The Reticulated Python (Python reticulatus) is Asia’s largest and heaviest snake, and ties with the South American anaconda as the longest snake—up to 10 metres in length! It is also very prolific, laying up to 124 eggs per clutch.
This python was spotted in the Fourth Residential College forest, and was very sluggish—most probably sated after a filling meal!
It has large head scales, called shields, with the ones nearest to its mouth containing pits that lead to heat-sensitive nerves that sense live prey. The body scales are smooth, with the underside scales narrow. The anal shield is flanked by spurs, which are remnants of hind legs.
It has a stout body, which along with its head, is yellowish-tan in colour, with a network of black lines along the top of its body and down to the sides where the lines widen to surround white patches. This undoubtedly handsome snake is iridescent in sunlight.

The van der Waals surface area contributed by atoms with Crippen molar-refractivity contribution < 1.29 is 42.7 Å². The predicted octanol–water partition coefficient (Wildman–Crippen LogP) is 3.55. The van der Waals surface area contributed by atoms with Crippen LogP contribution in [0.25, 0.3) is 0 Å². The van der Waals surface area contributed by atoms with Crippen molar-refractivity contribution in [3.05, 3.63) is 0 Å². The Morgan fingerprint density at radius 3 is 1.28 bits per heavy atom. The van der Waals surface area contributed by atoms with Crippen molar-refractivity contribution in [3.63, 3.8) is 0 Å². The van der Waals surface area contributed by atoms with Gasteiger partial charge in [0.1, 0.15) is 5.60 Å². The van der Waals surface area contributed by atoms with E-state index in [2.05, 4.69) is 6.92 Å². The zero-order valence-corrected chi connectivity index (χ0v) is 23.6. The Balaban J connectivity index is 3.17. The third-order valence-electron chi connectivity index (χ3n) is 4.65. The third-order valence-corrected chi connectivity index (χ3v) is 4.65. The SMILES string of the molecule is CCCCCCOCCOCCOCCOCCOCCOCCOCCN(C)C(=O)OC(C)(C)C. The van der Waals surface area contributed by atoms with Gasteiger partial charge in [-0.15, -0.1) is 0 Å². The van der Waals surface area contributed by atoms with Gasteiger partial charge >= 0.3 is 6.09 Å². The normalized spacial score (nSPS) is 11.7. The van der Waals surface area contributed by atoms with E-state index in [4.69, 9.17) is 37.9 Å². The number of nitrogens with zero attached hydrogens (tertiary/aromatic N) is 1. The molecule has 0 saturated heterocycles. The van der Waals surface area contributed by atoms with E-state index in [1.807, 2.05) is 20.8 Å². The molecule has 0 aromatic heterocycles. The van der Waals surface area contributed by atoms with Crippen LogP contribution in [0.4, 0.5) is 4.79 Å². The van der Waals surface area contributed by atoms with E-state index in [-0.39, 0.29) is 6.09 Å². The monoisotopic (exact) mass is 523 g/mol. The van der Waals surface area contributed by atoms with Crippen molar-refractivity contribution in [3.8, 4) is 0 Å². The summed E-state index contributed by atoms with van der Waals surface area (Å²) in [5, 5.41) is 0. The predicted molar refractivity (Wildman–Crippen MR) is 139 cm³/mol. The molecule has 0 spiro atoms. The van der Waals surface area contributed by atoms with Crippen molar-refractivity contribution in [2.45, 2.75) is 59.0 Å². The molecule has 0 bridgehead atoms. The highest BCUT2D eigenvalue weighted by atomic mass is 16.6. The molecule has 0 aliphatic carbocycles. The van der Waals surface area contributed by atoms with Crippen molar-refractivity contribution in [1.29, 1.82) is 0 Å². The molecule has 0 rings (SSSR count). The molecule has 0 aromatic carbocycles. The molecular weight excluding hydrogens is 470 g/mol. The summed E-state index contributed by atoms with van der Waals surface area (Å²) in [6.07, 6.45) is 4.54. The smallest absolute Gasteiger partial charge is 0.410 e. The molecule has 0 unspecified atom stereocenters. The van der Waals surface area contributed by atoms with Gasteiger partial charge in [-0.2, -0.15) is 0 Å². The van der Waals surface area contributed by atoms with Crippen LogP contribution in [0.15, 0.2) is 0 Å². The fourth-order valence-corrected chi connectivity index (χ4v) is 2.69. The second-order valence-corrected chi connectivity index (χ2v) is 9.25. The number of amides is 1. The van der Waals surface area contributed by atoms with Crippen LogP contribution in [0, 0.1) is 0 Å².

The Reticulated Python prefers habitats in humid forests, but is also at home in orchards, agricultural lands and human habitation. It is most comfortable on the ground, but is adept at climbing trees. It is a powerful constrictor and feeds on almost any mammal, as large as deer and on rare occasions, humans.
The slight bulge in the python's abdomen, coupled with its sluggish behaviour, indicates that we caught it after its meal.
This doesn’t mean that you should kill every python you see, though. Use non-toxic means of deterring them from houses and gardens, such as scattering sulphur which repels them. If you stumble across one, call for the help of professionals such as the Fire Department, to help you move it to a safer place.
Occasionally, pythons are spotted in UM, indicating that the secondary forest on campus grounds can support a thriving ecosystem.
Finally, after several nudges, the young Reticulated Python slithered off.
All photographs by Benjamin Ong
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